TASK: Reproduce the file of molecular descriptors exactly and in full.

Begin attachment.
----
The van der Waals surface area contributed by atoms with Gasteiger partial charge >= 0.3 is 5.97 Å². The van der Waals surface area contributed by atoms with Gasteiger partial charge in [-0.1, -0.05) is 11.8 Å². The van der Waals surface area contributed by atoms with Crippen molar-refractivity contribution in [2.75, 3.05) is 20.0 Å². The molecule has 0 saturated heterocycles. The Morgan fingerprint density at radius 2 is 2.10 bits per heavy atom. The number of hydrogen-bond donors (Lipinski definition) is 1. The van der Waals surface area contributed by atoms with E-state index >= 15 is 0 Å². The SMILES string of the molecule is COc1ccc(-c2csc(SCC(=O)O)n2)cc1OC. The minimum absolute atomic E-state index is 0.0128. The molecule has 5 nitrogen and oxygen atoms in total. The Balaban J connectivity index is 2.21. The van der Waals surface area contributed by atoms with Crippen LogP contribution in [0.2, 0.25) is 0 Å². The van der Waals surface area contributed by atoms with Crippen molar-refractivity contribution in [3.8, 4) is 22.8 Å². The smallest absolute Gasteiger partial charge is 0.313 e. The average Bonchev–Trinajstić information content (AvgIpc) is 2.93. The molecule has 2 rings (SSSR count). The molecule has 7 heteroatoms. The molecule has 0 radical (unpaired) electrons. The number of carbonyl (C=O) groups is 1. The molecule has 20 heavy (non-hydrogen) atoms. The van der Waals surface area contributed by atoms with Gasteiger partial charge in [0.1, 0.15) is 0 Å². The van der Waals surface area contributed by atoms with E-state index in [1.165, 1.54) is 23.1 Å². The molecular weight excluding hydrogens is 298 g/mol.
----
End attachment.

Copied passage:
The van der Waals surface area contributed by atoms with Gasteiger partial charge >= 0.3 is 5.97 Å². The van der Waals surface area contributed by atoms with Gasteiger partial charge in [-0.1, -0.05) is 11.8 Å². The van der Waals surface area contributed by atoms with Crippen molar-refractivity contribution in [2.75, 3.05) is 20.0 Å². The molecule has 0 saturated heterocycles. The Morgan fingerprint density at radius 2 is 2.10 bits per heavy atom. The number of hydrogen-bond donors (Lipinski definition) is 1. The van der Waals surface area contributed by atoms with E-state index >= 15 is 0 Å². The SMILES string of the molecule is COc1ccc(-c2csc(SCC(=O)O)n2)cc1OC. The minimum absolute atomic E-state index is 0.0128. The molecule has 5 nitrogen and oxygen atoms in total. The Balaban J connectivity index is 2.21. The van der Waals surface area contributed by atoms with Crippen LogP contribution in [0.2, 0.25) is 0 Å². The van der Waals surface area contributed by atoms with Crippen molar-refractivity contribution in [3.8, 4) is 22.8 Å². The smallest absolute Gasteiger partial charge is 0.313 e. The average Bonchev–Trinajstić information content (AvgIpc) is 2.93. The molecule has 2 rings (SSSR count). The molecule has 7 heteroatoms. The molecule has 0 radical (unpaired) electrons. The number of carbonyl (C=O) groups is 1. The molecule has 20 heavy (non-hydrogen) atoms. The van der Waals surface area contributed by atoms with Gasteiger partial charge in [0.1, 0.15) is 0 Å². The van der Waals surface area contributed by atoms with E-state index in [1.165, 1.54) is 23.1 Å². The molecular weight excluding hydrogens is 298 g/mol.